The Department of Homeland Security's watchdog says cuts to his office proposed by President Trump "make little sense" and "diminish" his office's ability to conduct oversight. He later thanked appropriators for restoring funding to "our requested levels."

“These proposed cuts would make little sense given the contributions inspectors general make,” DHS Inspector General John Roth told the House Oversight Committee on Wednesday, citing a study from the Brookings Institution’s Center for Effective Public Management that found “cuts to OIG budgets actually cost the government money and contribute to the federal deficit.”

Trump’s request decreased the DHS OIG budget by 10 percent, which Roth said would have caused his workforce to not meet its 2018 mission requirements.

“At the same time, the president’s budget cuts the OIG budget, it included significant increases in traditionally high-risk areas at DHS such as U.S. Customs and Border Protection [15 percent increase] and U.S. Immigration and Customs Enforcement [17 percent increase],” Roth told the House panel. “Growth in high-risk areas results in increased risk, and in this situation, the increased risk is compounded by the decrease in oversight.”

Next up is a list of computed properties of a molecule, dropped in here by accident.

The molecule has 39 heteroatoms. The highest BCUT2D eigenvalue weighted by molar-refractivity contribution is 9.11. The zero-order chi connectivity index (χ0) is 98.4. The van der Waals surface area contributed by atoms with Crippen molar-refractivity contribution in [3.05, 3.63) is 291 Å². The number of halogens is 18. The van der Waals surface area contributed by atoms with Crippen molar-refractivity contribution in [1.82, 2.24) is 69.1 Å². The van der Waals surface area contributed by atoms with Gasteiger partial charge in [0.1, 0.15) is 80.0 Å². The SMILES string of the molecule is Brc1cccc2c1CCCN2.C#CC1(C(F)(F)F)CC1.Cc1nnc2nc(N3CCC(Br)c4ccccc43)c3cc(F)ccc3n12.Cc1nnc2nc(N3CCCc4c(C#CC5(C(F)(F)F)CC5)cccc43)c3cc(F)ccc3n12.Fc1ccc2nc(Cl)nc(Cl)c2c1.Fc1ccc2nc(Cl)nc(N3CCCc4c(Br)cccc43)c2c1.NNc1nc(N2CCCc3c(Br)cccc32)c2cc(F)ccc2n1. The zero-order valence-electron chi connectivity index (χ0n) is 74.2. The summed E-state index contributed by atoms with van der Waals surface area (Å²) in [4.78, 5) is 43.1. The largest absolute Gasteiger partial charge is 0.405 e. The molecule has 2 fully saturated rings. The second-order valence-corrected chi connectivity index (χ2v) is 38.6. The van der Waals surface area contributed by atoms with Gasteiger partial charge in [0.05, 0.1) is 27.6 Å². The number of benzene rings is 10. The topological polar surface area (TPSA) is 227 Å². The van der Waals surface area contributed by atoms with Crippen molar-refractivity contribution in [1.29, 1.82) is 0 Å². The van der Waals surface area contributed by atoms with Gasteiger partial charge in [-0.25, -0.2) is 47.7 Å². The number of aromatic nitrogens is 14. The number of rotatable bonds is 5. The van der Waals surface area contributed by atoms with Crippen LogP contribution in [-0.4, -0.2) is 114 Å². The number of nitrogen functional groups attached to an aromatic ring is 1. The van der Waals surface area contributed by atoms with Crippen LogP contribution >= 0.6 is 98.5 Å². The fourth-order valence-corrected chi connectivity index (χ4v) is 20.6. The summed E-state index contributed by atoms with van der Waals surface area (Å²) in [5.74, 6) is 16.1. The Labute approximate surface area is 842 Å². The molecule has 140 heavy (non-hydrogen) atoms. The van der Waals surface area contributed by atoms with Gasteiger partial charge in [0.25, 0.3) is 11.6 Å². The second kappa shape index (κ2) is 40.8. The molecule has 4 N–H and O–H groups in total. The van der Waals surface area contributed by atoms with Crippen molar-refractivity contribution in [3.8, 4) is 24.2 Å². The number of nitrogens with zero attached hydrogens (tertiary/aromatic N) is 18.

Roth said the cuts are “all the more puzzling” following Office of Management and Budget Director Mick Mulvaney’s testimony during his confirmation hearing in January in which he praised the work of inspectors general and vowed commitment to them from the Trump administration.

In the last fiscal year, work by inspectors general across the federal government saved $26.3 billion, according to a report by the Council of the Inspectors General on Integrity and Efficiency.

Roth thanked the House for passing an appropriations bill in recent weeks that does give his office funds “at our requested levels.”

“We hope the Senate will follow the House’s lead in this matter. However, other OIGs may not have been as fortunate as us, and are facing budget cuts that will compromise their missions,” Roth concluded.